Lower Respiratory TractLarynxShort, somewhat cylindrical airwayLocation: bounded posteriorly by the laryngopharynx, inferiorly by the trachea.Prevents swallowed materials from entering the lower respiratory tract.Conducts air into the lower respiratory tract.Produces sounds.Nine pieces of cartilage three individual pieces Thyroid cartilage Cricoid cartilage Epiglottis three cartilage pairs Arytenoids: on cricoid Corniculates: attach to arytenoids Cuniforms:inaryepiglottic fold held in place by ligaments and muscles. Intrinsic muscles: regulate tension on true vocal cords Extrinsic muscles: stabilize the larynx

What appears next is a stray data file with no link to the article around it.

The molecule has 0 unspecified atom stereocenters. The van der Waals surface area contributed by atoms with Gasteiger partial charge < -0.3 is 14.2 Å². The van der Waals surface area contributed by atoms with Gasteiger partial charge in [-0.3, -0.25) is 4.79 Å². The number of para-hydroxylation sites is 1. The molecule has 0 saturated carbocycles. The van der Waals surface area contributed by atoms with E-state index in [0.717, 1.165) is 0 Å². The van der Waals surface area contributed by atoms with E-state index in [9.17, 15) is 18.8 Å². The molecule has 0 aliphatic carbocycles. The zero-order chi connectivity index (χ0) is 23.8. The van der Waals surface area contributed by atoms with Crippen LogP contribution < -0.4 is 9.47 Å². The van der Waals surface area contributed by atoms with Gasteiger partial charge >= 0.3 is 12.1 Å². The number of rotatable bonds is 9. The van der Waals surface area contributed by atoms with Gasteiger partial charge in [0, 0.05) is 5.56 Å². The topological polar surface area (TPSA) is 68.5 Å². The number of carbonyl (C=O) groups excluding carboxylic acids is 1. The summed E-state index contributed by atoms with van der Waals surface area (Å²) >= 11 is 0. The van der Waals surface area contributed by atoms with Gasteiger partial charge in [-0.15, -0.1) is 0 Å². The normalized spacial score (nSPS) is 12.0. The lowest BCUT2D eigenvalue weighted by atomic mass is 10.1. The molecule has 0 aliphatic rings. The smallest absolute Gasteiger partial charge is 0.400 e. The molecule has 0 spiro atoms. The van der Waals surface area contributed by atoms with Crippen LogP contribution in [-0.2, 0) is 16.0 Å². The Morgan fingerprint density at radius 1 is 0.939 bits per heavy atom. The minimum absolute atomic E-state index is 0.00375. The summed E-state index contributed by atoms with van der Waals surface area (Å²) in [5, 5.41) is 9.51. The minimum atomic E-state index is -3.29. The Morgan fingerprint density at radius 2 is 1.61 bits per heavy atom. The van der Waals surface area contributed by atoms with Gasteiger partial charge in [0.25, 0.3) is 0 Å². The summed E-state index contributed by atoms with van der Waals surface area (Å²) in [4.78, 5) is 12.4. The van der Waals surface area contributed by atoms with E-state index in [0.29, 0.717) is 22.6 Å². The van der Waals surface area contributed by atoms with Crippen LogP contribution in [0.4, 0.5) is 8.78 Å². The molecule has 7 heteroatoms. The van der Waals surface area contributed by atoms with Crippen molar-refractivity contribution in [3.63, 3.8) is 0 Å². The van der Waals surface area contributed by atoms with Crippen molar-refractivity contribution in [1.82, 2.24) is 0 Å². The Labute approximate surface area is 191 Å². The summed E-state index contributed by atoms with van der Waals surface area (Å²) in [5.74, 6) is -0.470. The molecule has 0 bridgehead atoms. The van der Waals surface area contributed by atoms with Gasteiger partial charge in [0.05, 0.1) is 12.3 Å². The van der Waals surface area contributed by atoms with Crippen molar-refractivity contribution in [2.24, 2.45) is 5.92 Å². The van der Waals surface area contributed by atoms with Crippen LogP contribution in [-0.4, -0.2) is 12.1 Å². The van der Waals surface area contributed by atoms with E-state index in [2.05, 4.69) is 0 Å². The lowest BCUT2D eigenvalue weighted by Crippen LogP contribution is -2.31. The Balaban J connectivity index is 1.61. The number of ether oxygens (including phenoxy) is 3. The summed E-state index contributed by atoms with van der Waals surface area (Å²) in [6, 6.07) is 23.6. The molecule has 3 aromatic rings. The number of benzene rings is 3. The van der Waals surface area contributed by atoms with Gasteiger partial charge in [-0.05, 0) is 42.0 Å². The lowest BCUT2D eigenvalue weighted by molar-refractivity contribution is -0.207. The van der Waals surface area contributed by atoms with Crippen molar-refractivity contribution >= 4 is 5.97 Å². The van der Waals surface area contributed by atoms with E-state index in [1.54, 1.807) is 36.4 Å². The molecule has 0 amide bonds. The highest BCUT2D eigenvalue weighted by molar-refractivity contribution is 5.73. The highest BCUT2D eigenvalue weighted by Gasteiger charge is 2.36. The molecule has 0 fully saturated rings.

Sound ProductionTwo pairs of ligamentsInferior ligaments, called vocal ligaments covered by a mucous membrane vocal folds: ligament and mucosa. are “true vocal cords” they produce sound when air passes between themSuperior ligaments, called vestibular ligaments Covered by mucosa vestibular folds: ligament and mucosa Are “false vocal cords” no function in sound production protect the vocal folds. The vestibular folds attach to the corniculate cartilages.The tension, length, and position of the vocal folds determine the quality of thesound. Longer vocal folds produce lower sounds More taunt, higher pitch Loudness based on force of airRimaglottidis: opening between the vocal folds